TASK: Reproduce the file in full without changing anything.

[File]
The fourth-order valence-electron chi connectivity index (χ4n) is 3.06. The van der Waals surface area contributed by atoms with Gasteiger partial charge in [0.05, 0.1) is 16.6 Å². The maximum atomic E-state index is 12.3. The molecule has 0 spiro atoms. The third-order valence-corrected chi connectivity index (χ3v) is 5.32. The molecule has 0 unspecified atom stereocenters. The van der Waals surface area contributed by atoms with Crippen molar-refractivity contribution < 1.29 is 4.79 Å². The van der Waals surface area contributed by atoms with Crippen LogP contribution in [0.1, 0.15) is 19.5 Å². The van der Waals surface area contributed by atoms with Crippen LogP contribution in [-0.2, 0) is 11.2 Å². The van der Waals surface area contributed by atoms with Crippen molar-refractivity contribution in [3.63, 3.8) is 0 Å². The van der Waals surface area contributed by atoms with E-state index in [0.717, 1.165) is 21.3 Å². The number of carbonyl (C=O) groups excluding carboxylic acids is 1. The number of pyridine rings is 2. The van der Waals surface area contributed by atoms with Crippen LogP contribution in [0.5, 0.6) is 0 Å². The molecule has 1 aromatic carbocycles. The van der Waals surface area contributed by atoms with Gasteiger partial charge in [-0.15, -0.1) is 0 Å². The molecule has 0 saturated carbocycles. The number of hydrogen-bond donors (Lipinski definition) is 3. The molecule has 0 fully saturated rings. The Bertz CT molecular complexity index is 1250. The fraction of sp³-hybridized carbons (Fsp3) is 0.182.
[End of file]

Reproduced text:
The fourth-order valence-electron chi connectivity index (χ4n) is 3.06. The van der Waals surface area contributed by atoms with Gasteiger partial charge in [0.05, 0.1) is 16.6 Å². The maximum atomic E-state index is 12.3. The molecule has 0 spiro atoms. The third-order valence-corrected chi connectivity index (χ3v) is 5.32. The molecule has 0 unspecified atom stereocenters. The van der Waals surface area contributed by atoms with Crippen molar-refractivity contribution < 1.29 is 4.79 Å². The van der Waals surface area contributed by atoms with Crippen LogP contribution in [0.1, 0.15) is 19.5 Å². The van der Waals surface area contributed by atoms with Crippen LogP contribution in [-0.2, 0) is 11.2 Å². The van der Waals surface area contributed by atoms with Crippen molar-refractivity contribution in [3.63, 3.8) is 0 Å². The van der Waals surface area contributed by atoms with E-state index in [0.717, 1.165) is 21.3 Å². The number of carbonyl (C=O) groups excluding carboxylic acids is 1. The number of pyridine rings is 2. The van der Waals surface area contributed by atoms with Crippen LogP contribution in [0.5, 0.6) is 0 Å². The molecule has 1 aromatic carbocycles. The van der Waals surface area contributed by atoms with Gasteiger partial charge in [-0.15, -0.1) is 0 Å². The molecule has 0 saturated carbocycles. The number of hydrogen-bond donors (Lipinski definition) is 3. The molecule has 0 fully saturated rings. The Bertz CT molecular complexity index is 1250. The fraction of sp³-hybridized carbons (Fsp3) is 0.182.